At the beginning of their work together he had never expected his regard for Agent Scully to mutate into... into whatever it was now. He was more than happy to let her propose those crazy theories that made the x-files the X-Files, while he concerned himself only with nabbing the ones who had done it. It seemed a stable dynamic, and he hadn't given either his partner or his work much thought. But that had been before he became acquainted with the negative way.
Traveling over to his bedside, Doggett couldn't stop himself from picturing the scene all over again. Here was where Scully had knelt and called his name. Here was where she had woken him from his deepest, all-too-real nightmare. Here was where she had prevented the axe blade from falling, where he had stated that she saved his life and she had rejected the idea- "I just woke you up, Agent Doggett."
Now talk about cliché. The act of coming to... to love someone (if it could be called love) out of gratitude for their saving one's life was too much for Doggett to want to believe. He didn't fall prey to those sappy romantic tropes. And it was true that even after that, though his respect for Scully had been kicked up a notch, his feelings had remained latent for some time. But later, after seeing Scully break down after a particularly nasty case, after hearing her berate herself for not being as good as the missing Mulder, he couldn't brush off the way he regarded her any longer. The emotions came crashing into him full force as he drove Scully back to the hotel that night, pausing every now and then to wrench his eyes from the road and gaze over at her asleep in the passenger's seat, her face still streaked with dried tears. He'd caught himself wondering if he should have said more to her, used more comforting tones... if he should have dared to take her hand... And just for a fleeting second he had wished for Scully to shift ever so slightly so that her head would fall on his shoulder.
"Hey, I never met Mulder, but it looks to me like you're doing a good job of filling his shoes. I'd have been lost on this case if it hadn't been for you, Agent Scul- Dana. Hell, I'd be lost at the X-Files all together. You're better than you think you are, Dana- you don't have to doubt yourself." But these words remained spoken only in his mind.
Doggett slowly turned to his dresser and began to search for sleepwear as Scully's face continued to flash in his mind. Even after that night, he had gotten the sense that pursuing these feelings would be hopeless. He should have seen it coming after Mulder's death. Scully had been distraught for weeks, and even as the weeks turned into months and she gained control over herself, she hadn't thrown herself as energetically into her work and still grew upset out of the blue. And Doggett had to watch from afar as Scully became lost in the midst of grief, grief that he knew only too well, wishing desperately that she would turn to his open arms one day when she needed to. He hadn't realized at the time that the only arms to which she wanted to run were folded over the chest of a man buried six feet in the ground. He longed to open his barbed, toughened heart to her, to take a chance at severing their professional bond forever, even though the most he could hope for was a rejection.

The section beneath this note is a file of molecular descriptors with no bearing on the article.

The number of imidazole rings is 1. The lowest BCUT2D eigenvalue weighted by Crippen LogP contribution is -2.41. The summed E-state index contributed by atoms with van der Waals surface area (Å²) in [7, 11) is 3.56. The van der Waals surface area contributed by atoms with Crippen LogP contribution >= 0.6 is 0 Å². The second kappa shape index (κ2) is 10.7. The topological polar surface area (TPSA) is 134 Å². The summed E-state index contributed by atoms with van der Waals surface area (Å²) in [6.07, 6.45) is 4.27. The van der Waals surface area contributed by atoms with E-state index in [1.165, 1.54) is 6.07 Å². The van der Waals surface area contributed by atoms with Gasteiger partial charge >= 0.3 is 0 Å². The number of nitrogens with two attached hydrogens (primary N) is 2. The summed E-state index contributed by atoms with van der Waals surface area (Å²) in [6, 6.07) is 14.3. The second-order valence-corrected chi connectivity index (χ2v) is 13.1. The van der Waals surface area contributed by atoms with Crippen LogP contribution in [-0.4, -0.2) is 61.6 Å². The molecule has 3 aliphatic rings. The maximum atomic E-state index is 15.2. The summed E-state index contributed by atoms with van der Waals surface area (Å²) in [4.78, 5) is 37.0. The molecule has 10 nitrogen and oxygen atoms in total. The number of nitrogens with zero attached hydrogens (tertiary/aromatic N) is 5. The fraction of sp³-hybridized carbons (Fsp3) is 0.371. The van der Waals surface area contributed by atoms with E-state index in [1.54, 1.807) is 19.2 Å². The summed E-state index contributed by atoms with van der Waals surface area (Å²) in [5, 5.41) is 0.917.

It was only when Mulder was unexpectedly resurrected that chinks of doubt began to appear in Doggett's façade, all leading up to the moment when he had opened the door to Mulder's hospital room and found Scully hunched over Mulder's woken body, embracing him in an unmeasurable amount of relief. The look she shared with Doggett was brief, but it was telling. It clearly stated that he was not welcome in the room. Hastily Doggett had closed the door, eager to leave the two alone, as if they had been caught in a display of passion. Only a few seconds in their presence had introduced him to the palpable sense of togetherness they radiated- and suddenly Scully seemed less like a damsel in distress and more like a whole human being.
It was because of Mulder that Doggett had stayed in Scully's room for so long, repeatedly entering even after the nurse had told him to get out one time too many. It was because of him that he had gazed upon her sleeping face and remembered how Luke had been lost. And finally, it was because of Mulder that he had stepped back and let himself lose Scully too.
A long sigh rattled Doggett's chest as he sunk heavily into bed and slid beneath the covers. Closing his eyes, he addressed his last waking thought to Barbara- You wanted me to be more open, and this is what I got. Slowly sleep claimed a hold on him, and he dreamed of nothing, his mind free from all that he had lost only in the deepest rest.